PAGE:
The MIT OpenCourseWare site for the Introduction to Computer Science and Programming has some publicly available python resources [link].
|August 27||Paper Work & Overview.
pdf keynote math demos strings demo
|Read Chapter 1.|
|September 3||Language Processing with Python
pdf keynote demos Practicum1
|Assignment 1 -- Introduction to Python and NLTK.|
|September 10||No Class. Practicum2|
|Text Corpora Note: Class meets on Tuesday!
pdf keynote demos stored function demo files [zip]
practicum3 exercises practicum3 program
|Read Chapter 2|
|September 17||Lists and Tuples
pdf keynote demos demo python programs [zip]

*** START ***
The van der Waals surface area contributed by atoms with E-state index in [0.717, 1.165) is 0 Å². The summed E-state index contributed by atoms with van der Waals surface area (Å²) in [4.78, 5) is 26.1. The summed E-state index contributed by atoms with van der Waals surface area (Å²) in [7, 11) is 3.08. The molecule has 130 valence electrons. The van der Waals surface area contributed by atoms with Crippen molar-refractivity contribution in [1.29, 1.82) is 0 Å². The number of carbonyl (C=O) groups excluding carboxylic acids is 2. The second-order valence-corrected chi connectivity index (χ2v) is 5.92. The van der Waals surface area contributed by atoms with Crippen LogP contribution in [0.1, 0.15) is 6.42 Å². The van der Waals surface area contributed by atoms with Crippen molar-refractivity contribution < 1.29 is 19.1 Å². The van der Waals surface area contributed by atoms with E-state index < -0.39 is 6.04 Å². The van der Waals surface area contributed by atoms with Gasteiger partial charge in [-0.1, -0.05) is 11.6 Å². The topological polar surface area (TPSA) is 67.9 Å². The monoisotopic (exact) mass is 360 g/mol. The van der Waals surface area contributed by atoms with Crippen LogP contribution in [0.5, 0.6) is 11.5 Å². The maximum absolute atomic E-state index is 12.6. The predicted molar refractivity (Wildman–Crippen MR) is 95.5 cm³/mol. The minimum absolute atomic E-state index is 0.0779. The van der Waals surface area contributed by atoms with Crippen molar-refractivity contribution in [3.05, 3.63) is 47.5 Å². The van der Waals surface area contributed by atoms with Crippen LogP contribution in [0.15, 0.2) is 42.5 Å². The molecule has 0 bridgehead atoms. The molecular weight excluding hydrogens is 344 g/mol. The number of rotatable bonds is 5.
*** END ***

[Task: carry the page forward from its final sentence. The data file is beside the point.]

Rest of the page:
|Assignment 1 Due.
Assignment 2 -- Processing Text
|Sepember 24||No Class.|
|October 1||Guest Instructor: Matt Huenerfauth. Input-Output.
|October 8||List Comprehensions and Dictionaries
pdf keynote demos practicum5
|Assignment 3 -- File Processing
|October 15||Objects and Classes
pdf keynote sample objects demos
|October 22||Python Regular Expressions
pdf keynote demo interpreter output
|October 29||Processing Raw Text with Regular Expressions
pdf keynote email processing program shells from recent practica
|Assignment 3 Due.
Assignment 4 -- Regular Expressions html files to process
|November 5|| Part of Speech Tagging with NLTK
pdf keynote demo practicum tagging example
|Read Chapter 4|
|November 12||Parsing with NLTK
pdf keynote demo
|November 19||Using WordNet
pdf keynote demo practicum example practicum ppt
|Assignment 4 Due.
Assignment 5 -- Corpus Statistics Files to process
|November 26||No Class.|
|December 3||Machine Learning Primer|
|December 10||Work on Projects -- No Class|
|December 17||Project Presentations|